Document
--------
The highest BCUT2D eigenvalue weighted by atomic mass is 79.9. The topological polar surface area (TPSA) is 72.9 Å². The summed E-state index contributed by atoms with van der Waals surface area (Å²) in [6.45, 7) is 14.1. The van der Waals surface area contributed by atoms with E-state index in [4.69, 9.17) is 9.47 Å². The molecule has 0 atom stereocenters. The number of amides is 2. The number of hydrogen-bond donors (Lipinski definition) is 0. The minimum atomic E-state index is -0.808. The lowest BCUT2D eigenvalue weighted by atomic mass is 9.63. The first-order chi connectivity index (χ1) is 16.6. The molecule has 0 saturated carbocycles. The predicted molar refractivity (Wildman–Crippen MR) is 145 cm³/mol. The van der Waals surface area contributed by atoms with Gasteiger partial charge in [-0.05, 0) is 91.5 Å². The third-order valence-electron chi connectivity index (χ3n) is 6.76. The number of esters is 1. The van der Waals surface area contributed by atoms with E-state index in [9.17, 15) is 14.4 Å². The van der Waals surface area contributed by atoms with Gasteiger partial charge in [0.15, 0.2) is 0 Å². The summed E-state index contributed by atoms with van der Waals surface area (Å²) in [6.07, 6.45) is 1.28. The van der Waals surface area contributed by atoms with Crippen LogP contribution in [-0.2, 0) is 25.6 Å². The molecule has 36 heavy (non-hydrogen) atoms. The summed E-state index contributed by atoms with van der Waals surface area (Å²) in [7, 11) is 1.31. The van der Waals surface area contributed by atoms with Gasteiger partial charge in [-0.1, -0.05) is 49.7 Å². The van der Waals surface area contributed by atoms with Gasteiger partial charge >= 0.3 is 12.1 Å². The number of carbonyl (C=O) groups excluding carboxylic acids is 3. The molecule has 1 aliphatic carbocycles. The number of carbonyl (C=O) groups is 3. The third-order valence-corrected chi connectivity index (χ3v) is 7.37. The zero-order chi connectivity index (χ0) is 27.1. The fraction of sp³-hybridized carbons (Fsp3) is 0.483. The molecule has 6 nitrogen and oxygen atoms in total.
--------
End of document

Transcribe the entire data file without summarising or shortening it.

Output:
The highest BCUT2D eigenvalue weighted by atomic mass is 79.9. The topological polar surface area (TPSA) is 72.9 Å². The summed E-state index contributed by atoms with van der Waals surface area (Å²) in [6.45, 7) is 14.1. The van der Waals surface area contributed by atoms with E-state index in [4.69, 9.17) is 9.47 Å². The molecule has 0 atom stereocenters. The number of amides is 2. The number of hydrogen-bond donors (Lipinski definition) is 0. The minimum atomic E-state index is -0.808. The lowest BCUT2D eigenvalue weighted by atomic mass is 9.63. The first-order chi connectivity index (χ1) is 16.6. The molecule has 0 saturated carbocycles. The predicted molar refractivity (Wildman–Crippen MR) is 145 cm³/mol. The van der Waals surface area contributed by atoms with Gasteiger partial charge in [-0.05, 0) is 91.5 Å². The third-order valence-electron chi connectivity index (χ3n) is 6.76. The number of esters is 1. The van der Waals surface area contributed by atoms with E-state index in [9.17, 15) is 14.4 Å². The van der Waals surface area contributed by atoms with Gasteiger partial charge in [0.15, 0.2) is 0 Å². The summed E-state index contributed by atoms with van der Waals surface area (Å²) in [6.07, 6.45) is 1.28. The van der Waals surface area contributed by atoms with Crippen LogP contribution in [-0.2, 0) is 25.6 Å². The molecule has 36 heavy (non-hydrogen) atoms. The summed E-state index contributed by atoms with van der Waals surface area (Å²) in [7, 11) is 1.31. The van der Waals surface area contributed by atoms with Gasteiger partial charge in [-0.1, -0.05) is 49.7 Å². The van der Waals surface area contributed by atoms with Gasteiger partial charge >= 0.3 is 12.1 Å². The number of carbonyl (C=O) groups excluding carboxylic acids is 3. The molecule has 1 aliphatic carbocycles. The number of carbonyl (C=O) groups is 3. The third-order valence-corrected chi connectivity index (χ3v) is 7.37. The zero-order chi connectivity index (χ0) is 27.1. The fraction of sp³-hybridized carbons (Fsp3) is 0.483. The molecule has 6 nitrogen and oxygen atoms in total.